Scarlet-tinged fingers grasping festive mugs. Puffs of breath escaping rosy cheeks and chapped lips. Crackling fires surrounded by the laughter of intermingling families. Red and green wrapping paper tossed around in the ecstasy of anticipation. Small, chubby hands fighting to keep the walls of a gingerbread house upright.
The magic of Christmas is intertwined with the nostalgia and tradition of years past. The ornaments being carefully placed in the tree branches, the jingling music being carefully selected from a case of forgotten CDs, the Santa-shaped cookies being pulled from the oven, and, of course, the antiquated boxes of timeless movies.
The same movies that, year after year, are carefully placed into the neglected DVD player after being diligently checked for scratches. When the snow falls in heavy blankets, trapping me blissfully inside my home, it’s mindlessly that I curl into the couch cushions and lose myself to a sea of blankets and an enchanting story.
And year after year, it’s always the same. Original Christmas movies are a lacking industry; it’s with difficulty that I discover anything I haven’t already seen some variation of to add to my rotating repertoire.
I never really mind; there must be something about the Christmas season that makes it easier to forgive the cheap morals and recycled plot lines the film industry avidly adores. Maybe that’s why Noelle seemed so initially promising; it’s plausible that I ignored several signs of the movie’s worth. I wish I hadn’t, considering it’s an hour and forty minutes of my life I’ll never get back.
Some things just can’t be forgiven. Noelle was one of those things.
Noelle Kringle (Anna Kendrick), daughter of Kris Kringle—Santa Claus (Jay Brazeau), is just a little girl with big dreams who winds up playing second fiddle to her big brother, Nick Kringle (Bill Hader). Despite her evident aptitude for the position of Santa Claus, her brother is destined to inherit the title. In a predictable turn of events, Nick’s inadequacy shines through, and Noelle, the loyal and oblivious-to-her-own-worth helper that she is, steps in to clean up his mess.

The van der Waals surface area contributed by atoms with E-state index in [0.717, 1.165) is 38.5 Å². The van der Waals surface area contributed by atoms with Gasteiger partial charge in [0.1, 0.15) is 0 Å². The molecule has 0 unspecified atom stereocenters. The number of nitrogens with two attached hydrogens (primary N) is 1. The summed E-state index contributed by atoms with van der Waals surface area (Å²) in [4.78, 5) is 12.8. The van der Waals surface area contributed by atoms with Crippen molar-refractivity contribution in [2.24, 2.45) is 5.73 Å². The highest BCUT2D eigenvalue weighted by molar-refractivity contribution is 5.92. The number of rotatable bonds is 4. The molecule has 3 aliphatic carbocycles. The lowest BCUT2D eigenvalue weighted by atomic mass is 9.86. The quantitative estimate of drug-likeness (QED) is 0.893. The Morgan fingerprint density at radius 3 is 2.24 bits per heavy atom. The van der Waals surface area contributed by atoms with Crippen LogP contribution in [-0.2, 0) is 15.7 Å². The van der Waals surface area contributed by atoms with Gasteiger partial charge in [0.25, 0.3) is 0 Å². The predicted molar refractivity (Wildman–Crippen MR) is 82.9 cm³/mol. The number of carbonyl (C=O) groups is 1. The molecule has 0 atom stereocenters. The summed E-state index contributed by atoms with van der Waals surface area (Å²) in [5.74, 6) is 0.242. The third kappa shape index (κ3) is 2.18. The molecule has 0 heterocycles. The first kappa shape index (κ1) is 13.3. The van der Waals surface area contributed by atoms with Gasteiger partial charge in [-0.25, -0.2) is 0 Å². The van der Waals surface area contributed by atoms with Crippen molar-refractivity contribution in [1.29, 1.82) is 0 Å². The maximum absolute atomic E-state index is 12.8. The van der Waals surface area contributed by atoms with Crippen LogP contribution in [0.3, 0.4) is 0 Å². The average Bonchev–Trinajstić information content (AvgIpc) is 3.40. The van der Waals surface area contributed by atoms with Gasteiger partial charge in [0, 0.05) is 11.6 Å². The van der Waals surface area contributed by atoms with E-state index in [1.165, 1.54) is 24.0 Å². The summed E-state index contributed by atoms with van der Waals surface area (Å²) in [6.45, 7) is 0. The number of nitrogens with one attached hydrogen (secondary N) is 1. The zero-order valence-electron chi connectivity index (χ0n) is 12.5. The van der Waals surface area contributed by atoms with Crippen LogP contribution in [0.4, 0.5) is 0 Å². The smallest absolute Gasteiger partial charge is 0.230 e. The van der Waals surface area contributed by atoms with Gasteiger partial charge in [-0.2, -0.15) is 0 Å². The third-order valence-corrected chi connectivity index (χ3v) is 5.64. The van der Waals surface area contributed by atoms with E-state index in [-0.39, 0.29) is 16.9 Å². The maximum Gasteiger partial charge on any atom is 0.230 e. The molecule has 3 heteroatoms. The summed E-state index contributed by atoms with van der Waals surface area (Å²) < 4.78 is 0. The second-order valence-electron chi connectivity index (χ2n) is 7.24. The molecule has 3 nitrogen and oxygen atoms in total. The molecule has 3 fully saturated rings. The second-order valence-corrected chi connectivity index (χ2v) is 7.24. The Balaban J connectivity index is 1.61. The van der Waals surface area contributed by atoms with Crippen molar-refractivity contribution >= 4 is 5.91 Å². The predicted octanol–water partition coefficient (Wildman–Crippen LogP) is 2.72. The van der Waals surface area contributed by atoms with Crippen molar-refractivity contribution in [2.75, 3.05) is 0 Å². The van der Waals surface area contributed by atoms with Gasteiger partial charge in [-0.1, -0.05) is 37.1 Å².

The lackluster plot had even more banal followthrough; it was a ghost of what the movie could have been if it had met the mark it was so obviously aiming for: Noelle had all the pieces of a girl-power anthem, but filtered through a childish lens, the pieces were unable to come together; peppered with cliche plot devices, it missed the mark of nostalgic and endearing, and opted to mimic a cabinet full of eerily similar holiday entertainment.
And I truly couldn’t pinpoint the source of the problem. The script was corny to a fault—full of weak and flavorless jokes that barely earned a smile and agonizingly ridiculous “heartfelt” speeches. The cast was fragile and timid—unable to break out of a thoughtlessly scripted shell.
Even Anna Kendrick’s knack for rocking every role she undertakes couldn’t save the trainwreck of a movie; there’s only so much that can be done with feeble attempts at humor, a vapid plot, and over-embellished costumes.
And about an hour into the movie, as hints of irritation sparked familiarity in my mind, I realized what Noelle was so closely related to; it was just a knock-off, worse version of Elf—a movie I don’t harbor much fondness for.
I found solace and a meager amount of motivation to push through the movie about halfway through in a scene where Noelle interacted with a young deaf girl. I was impressed by the representation, and it was the only scene that drew a smile to my face.
But it wasn’t enough to redeem Noelle, or, to be scathingly honest, make it a worthwhile use of anyone’s time. Maybe as background noise for a post-holiday-meal nap, but I’ll look elsewhere next time I’m in need of some holiday cheer.